I have had GERD (gastro esophageal reflux disease) since I was about your age, Ritz. I have to take Prilosec prescription strength twice a day and it barely controls it. I do get a gurgling sound occasionally, but it sounds like your is much worse.
My advise is: Get thee to a GI doctor. It may be that the sound you are hearing (and probably feeling) is your stomach contents rumbling around in your upper esophagus. You stomach lining is equipped to deal with the high acid content of your stomach. Your esophagus is NOT! That acid can cause significant damage, including irritation (esophagitis), ulcerations, scarring that eventually makes the opening smaller and allows food to get stuck, a pre-cancerous condition called Barrett's esophagitis, and esophageal cancer. On to your lungs. They REALLY aren't designed to take stomach acid, but with severe GERD you can get reflux into your trachea (windpipe). This can trigger asthma, among other things. I'm surprised that your pulmonary doc didn't send you to a GI doc himself.
My Dad had untreated GERD for years and had to have scar tissue removed from his esophagus twice because food was stuck, and almost died when he got an ulcer on his vocal cords which caused his trachea to spasm and a severe asthma attack (he didn't know he had asthma). I've had my esophagus stretched twice because of scarring and have chronic esophagitis. My daughter is having an endoscopy, pH probe and esophageal motility test next week because she has eosinophilic esophagitis, esophageal spasms and slow GI emptying.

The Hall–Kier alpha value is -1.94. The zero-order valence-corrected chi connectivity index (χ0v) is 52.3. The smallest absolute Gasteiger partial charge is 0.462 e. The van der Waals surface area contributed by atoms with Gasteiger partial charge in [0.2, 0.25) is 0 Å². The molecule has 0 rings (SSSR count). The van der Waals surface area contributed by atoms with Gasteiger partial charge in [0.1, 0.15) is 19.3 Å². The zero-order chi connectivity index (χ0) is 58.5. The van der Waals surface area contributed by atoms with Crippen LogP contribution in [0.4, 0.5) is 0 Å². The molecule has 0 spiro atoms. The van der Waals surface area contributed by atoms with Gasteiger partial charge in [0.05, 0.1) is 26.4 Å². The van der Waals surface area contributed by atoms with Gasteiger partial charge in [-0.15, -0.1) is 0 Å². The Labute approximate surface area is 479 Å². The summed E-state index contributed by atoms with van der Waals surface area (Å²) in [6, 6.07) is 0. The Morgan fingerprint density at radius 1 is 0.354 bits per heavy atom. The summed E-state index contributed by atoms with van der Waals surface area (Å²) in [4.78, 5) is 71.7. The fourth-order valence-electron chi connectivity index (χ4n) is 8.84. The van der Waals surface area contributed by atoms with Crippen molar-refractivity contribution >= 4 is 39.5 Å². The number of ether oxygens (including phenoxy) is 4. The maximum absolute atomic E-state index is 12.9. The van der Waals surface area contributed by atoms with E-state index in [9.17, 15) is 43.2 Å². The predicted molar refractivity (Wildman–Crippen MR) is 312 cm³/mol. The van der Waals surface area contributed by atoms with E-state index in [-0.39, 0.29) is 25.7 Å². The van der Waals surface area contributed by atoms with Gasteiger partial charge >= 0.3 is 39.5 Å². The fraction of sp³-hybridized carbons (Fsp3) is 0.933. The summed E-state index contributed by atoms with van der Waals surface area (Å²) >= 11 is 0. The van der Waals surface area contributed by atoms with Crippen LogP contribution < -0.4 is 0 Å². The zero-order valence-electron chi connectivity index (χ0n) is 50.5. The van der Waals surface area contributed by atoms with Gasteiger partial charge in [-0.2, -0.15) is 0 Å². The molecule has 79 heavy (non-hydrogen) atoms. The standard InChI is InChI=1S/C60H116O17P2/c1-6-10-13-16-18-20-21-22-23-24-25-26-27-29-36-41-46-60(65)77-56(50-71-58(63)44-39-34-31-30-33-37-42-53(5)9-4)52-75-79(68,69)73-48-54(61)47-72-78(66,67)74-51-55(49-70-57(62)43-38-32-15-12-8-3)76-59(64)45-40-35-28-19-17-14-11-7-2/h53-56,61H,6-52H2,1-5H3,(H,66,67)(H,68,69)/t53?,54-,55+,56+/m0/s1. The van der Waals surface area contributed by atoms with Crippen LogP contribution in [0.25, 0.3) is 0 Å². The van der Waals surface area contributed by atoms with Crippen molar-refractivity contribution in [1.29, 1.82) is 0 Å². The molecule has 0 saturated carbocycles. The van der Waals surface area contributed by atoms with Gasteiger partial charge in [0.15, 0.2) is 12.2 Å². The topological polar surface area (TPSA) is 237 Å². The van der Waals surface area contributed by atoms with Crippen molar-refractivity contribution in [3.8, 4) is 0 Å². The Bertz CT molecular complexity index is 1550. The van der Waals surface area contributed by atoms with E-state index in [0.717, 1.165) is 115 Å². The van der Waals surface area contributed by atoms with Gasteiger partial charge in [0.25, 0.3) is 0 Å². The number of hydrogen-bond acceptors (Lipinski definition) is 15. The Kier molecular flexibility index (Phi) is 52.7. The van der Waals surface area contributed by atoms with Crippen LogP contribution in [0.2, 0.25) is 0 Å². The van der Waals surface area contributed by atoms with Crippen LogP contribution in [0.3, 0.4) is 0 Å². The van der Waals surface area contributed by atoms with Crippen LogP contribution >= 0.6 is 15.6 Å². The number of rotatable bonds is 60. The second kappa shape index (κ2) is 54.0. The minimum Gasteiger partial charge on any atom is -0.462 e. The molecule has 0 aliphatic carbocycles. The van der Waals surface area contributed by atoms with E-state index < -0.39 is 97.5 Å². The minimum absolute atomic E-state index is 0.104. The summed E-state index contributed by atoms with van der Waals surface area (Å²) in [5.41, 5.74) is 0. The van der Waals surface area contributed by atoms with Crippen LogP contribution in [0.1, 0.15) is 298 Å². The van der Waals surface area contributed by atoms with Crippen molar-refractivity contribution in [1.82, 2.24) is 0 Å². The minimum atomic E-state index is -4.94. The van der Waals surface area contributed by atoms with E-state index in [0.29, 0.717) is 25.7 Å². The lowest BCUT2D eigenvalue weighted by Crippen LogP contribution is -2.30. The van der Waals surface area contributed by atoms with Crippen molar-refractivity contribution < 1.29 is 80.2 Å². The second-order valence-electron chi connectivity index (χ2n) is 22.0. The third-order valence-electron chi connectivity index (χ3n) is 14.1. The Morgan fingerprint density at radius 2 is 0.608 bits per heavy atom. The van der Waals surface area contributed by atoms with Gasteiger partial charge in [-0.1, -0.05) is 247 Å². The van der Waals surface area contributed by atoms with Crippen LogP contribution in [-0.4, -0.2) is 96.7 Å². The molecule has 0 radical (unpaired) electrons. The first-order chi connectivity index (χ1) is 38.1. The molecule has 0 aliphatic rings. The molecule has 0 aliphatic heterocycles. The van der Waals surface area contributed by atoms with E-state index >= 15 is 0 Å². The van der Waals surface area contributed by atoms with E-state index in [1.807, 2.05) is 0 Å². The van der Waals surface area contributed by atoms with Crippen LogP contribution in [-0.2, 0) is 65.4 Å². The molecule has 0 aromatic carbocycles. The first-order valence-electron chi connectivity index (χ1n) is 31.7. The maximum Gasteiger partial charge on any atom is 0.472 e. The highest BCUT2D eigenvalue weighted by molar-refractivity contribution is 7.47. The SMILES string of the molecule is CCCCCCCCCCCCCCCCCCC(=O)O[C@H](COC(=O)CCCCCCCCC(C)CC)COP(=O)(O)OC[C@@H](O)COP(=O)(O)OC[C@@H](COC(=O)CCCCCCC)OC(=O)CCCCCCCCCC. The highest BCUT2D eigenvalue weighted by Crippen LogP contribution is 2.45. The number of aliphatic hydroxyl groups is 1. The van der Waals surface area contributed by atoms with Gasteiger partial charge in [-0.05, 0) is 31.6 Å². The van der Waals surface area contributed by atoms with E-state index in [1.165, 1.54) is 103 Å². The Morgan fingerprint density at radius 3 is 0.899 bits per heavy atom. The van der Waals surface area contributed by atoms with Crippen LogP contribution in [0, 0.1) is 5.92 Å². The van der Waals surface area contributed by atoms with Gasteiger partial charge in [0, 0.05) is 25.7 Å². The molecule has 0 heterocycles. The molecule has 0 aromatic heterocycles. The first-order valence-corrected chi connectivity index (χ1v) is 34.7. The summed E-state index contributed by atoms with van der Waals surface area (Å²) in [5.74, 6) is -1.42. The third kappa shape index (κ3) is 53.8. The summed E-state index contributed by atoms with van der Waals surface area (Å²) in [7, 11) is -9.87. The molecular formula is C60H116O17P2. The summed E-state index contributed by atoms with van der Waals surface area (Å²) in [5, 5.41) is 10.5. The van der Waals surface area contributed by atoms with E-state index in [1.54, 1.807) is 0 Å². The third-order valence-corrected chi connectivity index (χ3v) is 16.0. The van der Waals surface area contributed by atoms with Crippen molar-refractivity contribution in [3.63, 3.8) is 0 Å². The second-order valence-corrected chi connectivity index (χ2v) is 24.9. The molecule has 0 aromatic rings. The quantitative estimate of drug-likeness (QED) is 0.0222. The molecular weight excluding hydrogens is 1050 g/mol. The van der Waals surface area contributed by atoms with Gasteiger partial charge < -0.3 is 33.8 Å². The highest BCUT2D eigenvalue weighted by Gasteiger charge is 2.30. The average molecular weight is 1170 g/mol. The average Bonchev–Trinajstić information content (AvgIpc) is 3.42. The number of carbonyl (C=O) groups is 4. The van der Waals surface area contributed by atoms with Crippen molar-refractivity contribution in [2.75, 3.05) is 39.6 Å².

GERD is sometimes caused by a hiatal hernia, which can be seen on a barium swallow. Reflux will sometimes show up on that test as well. Hiatal hernia's can be fixed with laproscopic surgery. Lupus can also affect your esophagus and mess with the way the muscles contract to move food down and keep it in the stomach where it belongs. My rheumatologist says my GERD is from lupus.
Raising the head of your bed can help at night, because gravity gives your esophagus a hand in keeping the acid down. That's probably why sitting in a certain position helps with the gurgling. We put cinder blocks on their side under the feet at the head of my daughter's bed and it makes a big difference for her. You can also buy special blocks at Bed Bath and Beyond that are designed to raise beds for storage underneath, but you can just use two for the head. Avoid eating close to bedtime. Caffeine, soda, chocolate and acidic foods can make GERD worse. Pepcid is another drug that helps control acid that is available OTC (over the counter). You should check with your doctor before adding new meds, though.
Whew, that was probably TMI. Maybe there are a few tidbits in there that might help, though.